Journal entry from 20 July 2014:
This morning the wrinkles of our sweatshirts smell like pipe smoke and DEET. We left the hytte at 20:30, slathered in bug spray so that our cheeks shone in the late sunlight. Stopping to watch fish rise in the river--just a slip of dark, shiny head above the sparkling surface, then rings expanding to the shore--we found ourselves surrounded by a cloud of insects.
They hovered and glowed in the light, whirring and bobbing. It took me a moment to realize they were mosquitos. Enormous mosquitos. Their terrifying blood-sucking apparatus long and curved and visible. They appeared more like hummingbirds than insects. Thankfully, the spray kept them at bay.
We walked on up the road to the turnoff just before Rundvatnet, then up another steep fire road to its end. There we found no trail, but our object was the North-facing ride of Ostre Omasvarri (654 m), an understated hunch of a hill in this region of sharp-peaked giants. We turned and wandered in to the forest of birch--widely set from one another and branchlessly white down low, a departure from the forests of our Sierra home--which happens to be excellent for off-trail tramping and bushwhacking.
As we stomped through the lush underbrush, we marvelled at the varieties of ferns and flowers that swayed in our wake. Delicate fronds the color of sea foam. Buttercups and bluebells and lupine. Tall stalks of fuchsia flowers whose unbloomed buds looks like licks of pink flame. And everywhere green, green, green. The higher we climbed, the more it changed.
After an hour, we were clearing the treeline and walking on the spongey terrain we recognized from our trip to Lofoten last year: a conflagration of mosses and lichens and tightly knit, low-growing plants covering an immense field of ancient boulders. It bouyed our steps as we came to the crest.
Stilt-legged birds the size of small gulls called to one another from their sentinel points. Danger. Danger. It was 23:00 when we stepped back into sunlight. Blinded, we moved carefully to the highest point on the mountain, marked by a 10-ft tall cairn. All the while, we were followed by the same cloud of humming mosquitos, though with the altitude there had come a shift change. The night crew turned out to be smaller and less overtly frightening, but just as persistent as their bulky, daytime counterparts.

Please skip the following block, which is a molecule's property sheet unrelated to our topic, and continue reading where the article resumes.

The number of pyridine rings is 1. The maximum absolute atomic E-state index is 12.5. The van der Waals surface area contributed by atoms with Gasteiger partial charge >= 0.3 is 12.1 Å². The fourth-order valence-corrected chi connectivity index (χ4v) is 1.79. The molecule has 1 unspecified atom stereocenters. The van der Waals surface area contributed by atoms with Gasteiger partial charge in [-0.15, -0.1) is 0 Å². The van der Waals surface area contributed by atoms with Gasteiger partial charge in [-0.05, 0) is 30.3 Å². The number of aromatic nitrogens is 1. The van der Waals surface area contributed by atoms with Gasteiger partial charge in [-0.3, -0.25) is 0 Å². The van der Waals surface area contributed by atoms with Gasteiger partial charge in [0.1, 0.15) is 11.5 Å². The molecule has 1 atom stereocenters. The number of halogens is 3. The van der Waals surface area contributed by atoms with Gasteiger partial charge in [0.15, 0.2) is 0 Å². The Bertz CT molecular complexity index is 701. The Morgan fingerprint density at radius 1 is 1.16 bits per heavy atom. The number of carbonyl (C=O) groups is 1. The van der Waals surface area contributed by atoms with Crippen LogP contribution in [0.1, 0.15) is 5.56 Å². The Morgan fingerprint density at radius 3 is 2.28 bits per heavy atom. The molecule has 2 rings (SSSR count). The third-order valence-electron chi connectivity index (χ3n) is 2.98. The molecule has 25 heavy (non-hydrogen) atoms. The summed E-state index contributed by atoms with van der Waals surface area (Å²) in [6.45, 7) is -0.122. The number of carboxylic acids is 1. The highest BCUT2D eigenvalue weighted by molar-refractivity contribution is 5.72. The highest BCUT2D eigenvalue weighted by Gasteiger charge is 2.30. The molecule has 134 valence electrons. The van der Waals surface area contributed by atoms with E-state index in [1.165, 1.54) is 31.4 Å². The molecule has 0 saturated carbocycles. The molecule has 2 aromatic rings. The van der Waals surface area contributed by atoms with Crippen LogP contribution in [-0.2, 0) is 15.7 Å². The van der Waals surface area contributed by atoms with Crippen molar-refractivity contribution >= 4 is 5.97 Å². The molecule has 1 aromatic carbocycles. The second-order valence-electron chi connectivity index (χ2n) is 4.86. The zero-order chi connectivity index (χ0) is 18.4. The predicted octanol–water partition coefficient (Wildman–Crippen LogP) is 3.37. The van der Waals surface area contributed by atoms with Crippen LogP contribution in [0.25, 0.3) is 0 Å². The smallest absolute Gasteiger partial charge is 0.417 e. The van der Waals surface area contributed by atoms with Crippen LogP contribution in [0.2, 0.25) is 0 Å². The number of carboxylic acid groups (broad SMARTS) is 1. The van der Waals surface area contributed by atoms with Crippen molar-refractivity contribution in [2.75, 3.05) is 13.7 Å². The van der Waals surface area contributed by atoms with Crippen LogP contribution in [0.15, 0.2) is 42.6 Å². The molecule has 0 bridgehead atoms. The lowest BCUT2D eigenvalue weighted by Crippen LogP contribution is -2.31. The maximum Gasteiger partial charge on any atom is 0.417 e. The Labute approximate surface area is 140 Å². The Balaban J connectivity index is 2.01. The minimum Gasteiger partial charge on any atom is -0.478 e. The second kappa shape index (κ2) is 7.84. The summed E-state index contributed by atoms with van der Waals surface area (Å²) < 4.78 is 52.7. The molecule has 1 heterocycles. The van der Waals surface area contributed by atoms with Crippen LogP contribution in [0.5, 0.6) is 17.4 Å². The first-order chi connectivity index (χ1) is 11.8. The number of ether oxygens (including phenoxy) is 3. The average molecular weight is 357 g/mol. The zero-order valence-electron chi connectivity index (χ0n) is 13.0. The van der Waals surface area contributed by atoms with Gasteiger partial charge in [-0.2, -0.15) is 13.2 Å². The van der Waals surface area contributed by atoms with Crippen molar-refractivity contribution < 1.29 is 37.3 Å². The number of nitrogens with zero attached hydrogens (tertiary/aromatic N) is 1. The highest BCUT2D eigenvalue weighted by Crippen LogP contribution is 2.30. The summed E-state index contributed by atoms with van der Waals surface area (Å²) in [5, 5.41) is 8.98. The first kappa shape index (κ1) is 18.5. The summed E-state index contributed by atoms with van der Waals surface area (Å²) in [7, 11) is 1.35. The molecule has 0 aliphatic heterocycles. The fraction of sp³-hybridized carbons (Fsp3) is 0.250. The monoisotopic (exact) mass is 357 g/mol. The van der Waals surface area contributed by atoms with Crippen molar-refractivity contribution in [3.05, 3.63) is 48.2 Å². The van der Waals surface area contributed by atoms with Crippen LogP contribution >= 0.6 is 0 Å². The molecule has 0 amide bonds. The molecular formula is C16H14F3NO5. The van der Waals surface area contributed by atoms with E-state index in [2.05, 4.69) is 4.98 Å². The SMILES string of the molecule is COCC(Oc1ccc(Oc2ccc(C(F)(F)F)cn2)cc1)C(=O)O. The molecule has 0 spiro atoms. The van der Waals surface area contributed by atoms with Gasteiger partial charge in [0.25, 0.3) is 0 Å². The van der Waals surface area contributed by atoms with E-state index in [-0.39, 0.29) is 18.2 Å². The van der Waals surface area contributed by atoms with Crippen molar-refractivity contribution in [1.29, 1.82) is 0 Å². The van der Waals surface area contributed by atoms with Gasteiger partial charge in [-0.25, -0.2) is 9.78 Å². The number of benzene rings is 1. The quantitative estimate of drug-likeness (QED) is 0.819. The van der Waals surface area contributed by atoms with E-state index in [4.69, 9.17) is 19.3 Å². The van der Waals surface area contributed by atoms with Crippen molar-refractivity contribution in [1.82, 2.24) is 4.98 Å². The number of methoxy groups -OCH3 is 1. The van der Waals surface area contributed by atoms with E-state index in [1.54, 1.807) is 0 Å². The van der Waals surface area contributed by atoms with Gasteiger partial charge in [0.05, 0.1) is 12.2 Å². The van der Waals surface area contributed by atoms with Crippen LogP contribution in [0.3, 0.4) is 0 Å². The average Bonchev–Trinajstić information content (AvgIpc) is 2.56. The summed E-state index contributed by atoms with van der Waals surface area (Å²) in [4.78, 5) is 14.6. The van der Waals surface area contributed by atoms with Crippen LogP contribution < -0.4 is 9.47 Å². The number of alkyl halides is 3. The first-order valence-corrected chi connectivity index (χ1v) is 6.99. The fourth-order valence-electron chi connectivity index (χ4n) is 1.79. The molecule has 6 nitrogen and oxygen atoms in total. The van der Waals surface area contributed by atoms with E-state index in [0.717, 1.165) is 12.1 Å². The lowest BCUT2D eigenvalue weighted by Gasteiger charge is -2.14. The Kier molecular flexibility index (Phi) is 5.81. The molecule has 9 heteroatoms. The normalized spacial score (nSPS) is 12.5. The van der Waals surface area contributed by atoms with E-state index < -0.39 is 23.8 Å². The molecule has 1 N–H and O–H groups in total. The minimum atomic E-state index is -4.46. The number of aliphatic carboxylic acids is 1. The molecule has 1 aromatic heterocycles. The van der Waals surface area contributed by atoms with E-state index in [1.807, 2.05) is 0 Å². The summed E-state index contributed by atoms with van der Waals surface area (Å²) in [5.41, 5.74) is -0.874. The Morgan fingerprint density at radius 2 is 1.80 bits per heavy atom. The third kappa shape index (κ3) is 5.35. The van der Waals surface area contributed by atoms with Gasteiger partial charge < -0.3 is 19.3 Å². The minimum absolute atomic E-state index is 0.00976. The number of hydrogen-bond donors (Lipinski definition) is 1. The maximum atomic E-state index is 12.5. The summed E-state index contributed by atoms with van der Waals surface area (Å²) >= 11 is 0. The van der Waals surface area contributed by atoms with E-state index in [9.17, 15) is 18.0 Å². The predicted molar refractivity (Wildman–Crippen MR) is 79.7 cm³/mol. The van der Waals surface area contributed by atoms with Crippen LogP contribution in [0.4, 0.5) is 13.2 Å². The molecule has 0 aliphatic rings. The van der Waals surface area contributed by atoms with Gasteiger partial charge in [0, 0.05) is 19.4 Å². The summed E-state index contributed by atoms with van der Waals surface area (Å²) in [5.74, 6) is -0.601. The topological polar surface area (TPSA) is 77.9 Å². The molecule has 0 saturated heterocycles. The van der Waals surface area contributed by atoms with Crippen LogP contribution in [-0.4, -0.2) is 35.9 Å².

Jonathan lit his pipe and we contemplated the view.
Three-hundred and sixty degrees of purple ridges, as sharp and pronounced as sharks' teeth. Snow patches on the faces to the southwest flared pinkly in the perpetual sunset. The valleys between us and the sun--low, but fully visible and going red under the northern sky--began to fill with fog, a sea of mist flowing in from the ocean we could not see.
As we snapped photos and cooked dinner on our little camp stove, we talked about the disorienting quality of a sunset which does not occur in the west, the achievement of signing a log book at the most northern point of our global travels, and our gratitude for the fragrant pipe smoke which was keeping at least a few of the less intrepid mosquitos away.
At midnight, we stood very still and silent, enjoying the red-orange glow--a sunset which was suddenly sunrise--and held hands. Then it was time to go home.
We made it down and back to the cabin in two hours. Passing the same way we'd come, but through a silvery morning mist near the lakes and streams. Our mosquito cloud dispersed in the chilly morning air. Brown and black speckled frogs squatted in the middle of the trail. While the smaller frogs made hasty, graceless escapes into clumps of nearby ferns, the larger ones froze in place, refusing to move or breathe, and we were forced to slow our descent so as not to accidentally crush one.
In the final miles, fatigued, our conversation wound between books, childhood, death, and linear algebra. And then we were home, back in our snug little hytte by 2:30. The sky still bright and pinkish blue, but this time with the dawn.